Readers of 1967beetle.com from around the world often submit interesting and historic literature. Just when I think we’ve seen it all, something new arrives. My Great Grandfather arrived in the USA from Germany long long ago. Sadly, I don’t speak a word of the language. Err, Das Wolfsburger?!

Can anyone provide context to this piece of ’67 Beetle history? If so, chime in below.

L282 Lotus White ’67 Beetle

L282 Lotus White '67 Beetle

Originally listed and sold through KGF Classic Cars, this ’67 Beetle is an interesting find that I wanted to share. They say a photo (and video) is worth a thousand words. With that in mind, I’ll let these do their justice. Feel free to chime in with any comments. Oh my, I think I see SB12 on the headlight rings. I need a cold shower.

EQUIPMENT
Chrome window trim, chrome bumpers, bumper guardians, bumper rails, bezel vents, sill vents, chrome wheel covers, chrome driver’s door mirror, chrome waist strip, chrome bonnet line, running boards, horn pad with Wolfsburg crest, emergency flashers, interior light, padded dash, assist straps, headlight flasher, glove box, door pockets, twin sun visors, grab handle. Optional extras; White wall tyres, seat belts, vent wings.

EXTERIOR
This astonishingly beautiful Beetle is finished in Volkswagen Lotus White (code L-282). The stunning paintwork has a brilliant pure shine and a smooth high quality finish extending to all internal painted sections. This 1967 registered example is a factory correct 1966/67 model year crossover with components and specification shared between both model years. Pre ’67 model year fitments include the older style push button door handles, red turn signal lenses, non-external fuel filler, absence of hood vents, absence of push button hood handle and the older style lower sited bumpers with ‘towel rail’ extender rails. In contrast the revised ’67 features fitted to the car include the emergency flashers, slotted wheels, rear window openers and larger blade two-speed wipers. Perfect originality can be witnessed in items such as the SD12 Hella headlamp rings and Hella reverse lights. A remarkable ‘hybrid’ example that is wonderfully preserved and truly represents the factory build specification.

INTERIOR
The black leatherette upholstery has remained exactly as Volkswagen intended with no modification whatsoever. The original seats, remarkably well cared for throughout years of cherished ownership have suffered no damage at all and the structure of each seat has retained all integrity to offer surprising comfort! The factory original steering wheel with Wolfsburg crest and horn bar is immaculate, as are all additional functions and controls. All matching door cards and black carpeting is spotlessly clean, as is the headlining which is intact and free from discolouration. A delightful touch of originality in the form of the temporary km/h plastic overlay on the speedometer relates to the cars initial months of touring Europe and can either remain on proud display or be removed at the new owners discretion. A truly fantastic testament to years of fastidious and cherished ownership.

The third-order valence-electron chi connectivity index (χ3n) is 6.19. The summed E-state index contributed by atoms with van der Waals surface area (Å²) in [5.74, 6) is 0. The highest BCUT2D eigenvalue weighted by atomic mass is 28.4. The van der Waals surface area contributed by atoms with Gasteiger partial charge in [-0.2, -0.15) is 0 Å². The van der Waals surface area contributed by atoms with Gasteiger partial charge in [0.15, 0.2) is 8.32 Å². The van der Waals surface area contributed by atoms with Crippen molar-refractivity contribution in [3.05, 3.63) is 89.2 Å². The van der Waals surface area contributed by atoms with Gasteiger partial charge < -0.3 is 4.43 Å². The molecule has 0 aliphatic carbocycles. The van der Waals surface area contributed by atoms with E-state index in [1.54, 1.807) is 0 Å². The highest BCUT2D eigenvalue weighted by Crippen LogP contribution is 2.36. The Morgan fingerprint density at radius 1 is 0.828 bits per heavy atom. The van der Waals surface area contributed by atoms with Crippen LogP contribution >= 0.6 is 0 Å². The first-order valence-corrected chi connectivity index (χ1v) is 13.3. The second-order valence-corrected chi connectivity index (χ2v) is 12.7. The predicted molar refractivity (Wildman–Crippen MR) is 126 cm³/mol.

ENGINE & TRANSMISSION
The air-cooled rear mounted engine is housed in a beautifully clean engine bay with an emphasis on originality and meticulous maintenance clearly evident. A power output of 53bhp and 78.1ib.ft of torque from its 1493cc displacement delivers a top speed of 78mph and 32mpg, whilst the unmistakable VW Beetle engine note is delightfully pronounced but completely unobtrusive. The fully synchronized 4-speed gearbox of single plate dry clutch type operates perfectly offering light and precise progression throughout the range.

VW Firing Order Poster

I’ve not seen many (if any) vintage Volkswagen firing order posters, so I created one. It’s free, and can be downloaded in both PDF and JPG below. It can be printed up to 11×17. Be the envy of all your ’67 Beetle peers with this gem hanging in your garage.

Spark Plug photo: Bosch Media Service. (Allowed use)
Art direction / design: Eric Shoemaker